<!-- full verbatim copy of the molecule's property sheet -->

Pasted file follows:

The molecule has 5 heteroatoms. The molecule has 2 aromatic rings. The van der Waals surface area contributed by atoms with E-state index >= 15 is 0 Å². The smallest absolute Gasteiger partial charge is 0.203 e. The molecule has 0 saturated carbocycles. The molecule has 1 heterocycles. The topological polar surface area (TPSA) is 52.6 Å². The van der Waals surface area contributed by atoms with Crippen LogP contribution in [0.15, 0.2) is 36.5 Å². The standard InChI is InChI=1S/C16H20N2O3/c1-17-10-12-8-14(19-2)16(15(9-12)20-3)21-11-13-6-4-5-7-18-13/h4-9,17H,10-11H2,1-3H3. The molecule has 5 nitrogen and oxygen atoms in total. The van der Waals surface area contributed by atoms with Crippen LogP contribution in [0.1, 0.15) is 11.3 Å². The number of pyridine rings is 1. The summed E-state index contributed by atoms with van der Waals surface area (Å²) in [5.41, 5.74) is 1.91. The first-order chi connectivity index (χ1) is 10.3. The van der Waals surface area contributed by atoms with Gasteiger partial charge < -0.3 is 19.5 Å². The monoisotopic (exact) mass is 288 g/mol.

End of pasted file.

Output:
The molecule has 5 heteroatoms. The molecule has 2 aromatic rings. The van der Waals surface area contributed by atoms with E-state index >= 15 is 0 Å². The smallest absolute Gasteiger partial charge is 0.203 e. The molecule has 0 saturated carbocycles. The molecule has 1 heterocycles. The topological polar surface area (TPSA) is 52.6 Å². The van der Waals surface area contributed by atoms with Crippen LogP contribution in [0.15, 0.2) is 36.5 Å². The standard InChI is InChI=1S/C16H20N2O3/c1-17-10-12-8-14(19-2)16(15(9-12)20-3)21-11-13-6-4-5-7-18-13/h4-9,17H,10-11H2,1-3H3. The molecule has 5 nitrogen and oxygen atoms in total. The van der Waals surface area contributed by atoms with Crippen LogP contribution in [0.1, 0.15) is 11.3 Å². The number of pyridine rings is 1. The summed E-state index contributed by atoms with van der Waals surface area (Å²) in [5.41, 5.74) is 1.91. The first-order chi connectivity index (χ1) is 10.3. The van der Waals surface area contributed by atoms with Gasteiger partial charge < -0.3 is 19.5 Å². The monoisotopic (exact) mass is 288 g/mol.